Carbohydrates are the body's preferred energy source. Eating carbohydrates provides energy to your muscles, brain and nervous system; facilitates the metabolism of fat; and ensures that the protein in your muscles is not broken down to supply energy. Because carbohydrates are so important to your body's function, any excess carbs you eat will be stored in your liver and muscles.
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How Carbohydrates Are Stored
When you eat carbohydrates, they are broken down into small sugar molecules in your stomach. These molecules are transported through your digestive system and then converted into glucose by the liver to make a usable form of energy for the brain and your muscles. Any glucose that is not needed immediately for energy is converted into glycogen and stored for later use. Your body can store around 2,000 calories' worth of glycogen, which can be used when you need more energy than is currently available in your bloodstream.
Loading Up the Liver
Your liver stores the most concentrated amount of glycogen of all the storage sites in your body. It can hold up to about 90 to 110 grams of glycogen at any time, and this glycogen is primarily used to maintain blood sugar levels and energy levels throughout the day. Research published in the "Journal of Clinical Investigation" in 1996 found that approximately 19 percent of the carbohydrates from each meal are stored as liver glycogen.
Massing in the Muscles
Your muscles account for 20 percent to 30 percent of your total mass and therefore provide storage for a larger total amount of glycogen than the liver does. A healthy adult who is well-nourished can have about 400 grams of muscle glycogen. Your muscles are the secondary storage facility, filling up only when the liver has reached its storage capacity. Muscle glycogen is used for energy during prolonged strenuous activity.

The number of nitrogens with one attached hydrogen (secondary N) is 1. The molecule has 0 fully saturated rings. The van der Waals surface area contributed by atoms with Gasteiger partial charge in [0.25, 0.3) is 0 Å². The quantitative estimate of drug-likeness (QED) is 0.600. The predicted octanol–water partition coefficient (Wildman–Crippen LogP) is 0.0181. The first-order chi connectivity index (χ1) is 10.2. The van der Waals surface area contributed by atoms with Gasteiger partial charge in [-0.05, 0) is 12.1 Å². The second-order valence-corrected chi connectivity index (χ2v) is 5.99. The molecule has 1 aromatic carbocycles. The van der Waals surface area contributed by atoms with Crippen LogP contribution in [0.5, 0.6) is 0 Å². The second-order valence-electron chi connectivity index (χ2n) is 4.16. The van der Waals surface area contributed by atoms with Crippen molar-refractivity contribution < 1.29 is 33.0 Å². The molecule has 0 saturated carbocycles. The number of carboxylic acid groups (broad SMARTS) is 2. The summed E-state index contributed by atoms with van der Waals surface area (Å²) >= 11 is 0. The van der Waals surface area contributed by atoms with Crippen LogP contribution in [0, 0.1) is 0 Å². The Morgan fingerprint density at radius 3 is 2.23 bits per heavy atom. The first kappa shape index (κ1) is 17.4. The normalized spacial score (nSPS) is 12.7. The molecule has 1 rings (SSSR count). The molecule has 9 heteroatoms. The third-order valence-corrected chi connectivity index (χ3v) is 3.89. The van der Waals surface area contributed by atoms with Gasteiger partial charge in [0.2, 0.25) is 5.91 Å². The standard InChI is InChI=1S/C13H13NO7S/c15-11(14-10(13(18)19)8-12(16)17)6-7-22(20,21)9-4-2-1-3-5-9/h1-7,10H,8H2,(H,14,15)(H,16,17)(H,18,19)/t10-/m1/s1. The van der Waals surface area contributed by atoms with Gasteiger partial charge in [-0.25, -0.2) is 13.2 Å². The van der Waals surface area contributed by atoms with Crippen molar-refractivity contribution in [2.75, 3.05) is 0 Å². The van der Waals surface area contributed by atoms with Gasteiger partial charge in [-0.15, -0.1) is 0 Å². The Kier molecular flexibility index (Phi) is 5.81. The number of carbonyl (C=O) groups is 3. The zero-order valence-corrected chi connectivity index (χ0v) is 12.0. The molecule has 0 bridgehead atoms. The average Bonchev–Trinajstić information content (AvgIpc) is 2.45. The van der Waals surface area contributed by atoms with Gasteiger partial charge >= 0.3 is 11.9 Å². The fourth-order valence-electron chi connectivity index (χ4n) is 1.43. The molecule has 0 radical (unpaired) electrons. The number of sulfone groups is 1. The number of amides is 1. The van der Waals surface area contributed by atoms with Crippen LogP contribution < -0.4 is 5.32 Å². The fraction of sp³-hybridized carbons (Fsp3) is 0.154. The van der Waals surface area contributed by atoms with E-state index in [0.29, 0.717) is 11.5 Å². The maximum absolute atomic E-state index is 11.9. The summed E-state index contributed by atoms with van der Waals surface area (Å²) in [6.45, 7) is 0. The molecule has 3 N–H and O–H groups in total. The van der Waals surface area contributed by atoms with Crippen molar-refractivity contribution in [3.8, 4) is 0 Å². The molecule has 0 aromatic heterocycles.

Found in Fat
According to a report from Iowa State University Extension, your liver and muscles can store around 500 grams of total carbohydrate as glycogen. If your intake exceeds the amount required to fill your liver and muscle tissue, your liver will convert the excess carbohydrate into glucose and release it into the bloodstream. At this point, insulin released from the pancreas will signal to your fat cells to take up the excess glucose and store it for future use.
- McKinley Health Center: Macronutrients: The Importance of Carbohydrate, Protein, and Fat
- Iowa State University Extension: Carbohydrate
- Journal of Clinical Investigation: Direct Assessment of Liver Glycogen Storage by 13-C Nuclear Magnetic Resonance Spectroscopy and Regulation of Glucose Homeostasis After a Mixed Meal in Normal Subjects
- American Journal of Clinical Nutrition: Use and Storage of Carbohydrate and Fat
- Proceedings of the Nutrition Society: Muscle Glycogen and Metabolic Regulation
- Colorado State University: Physiologic Effects of Insulin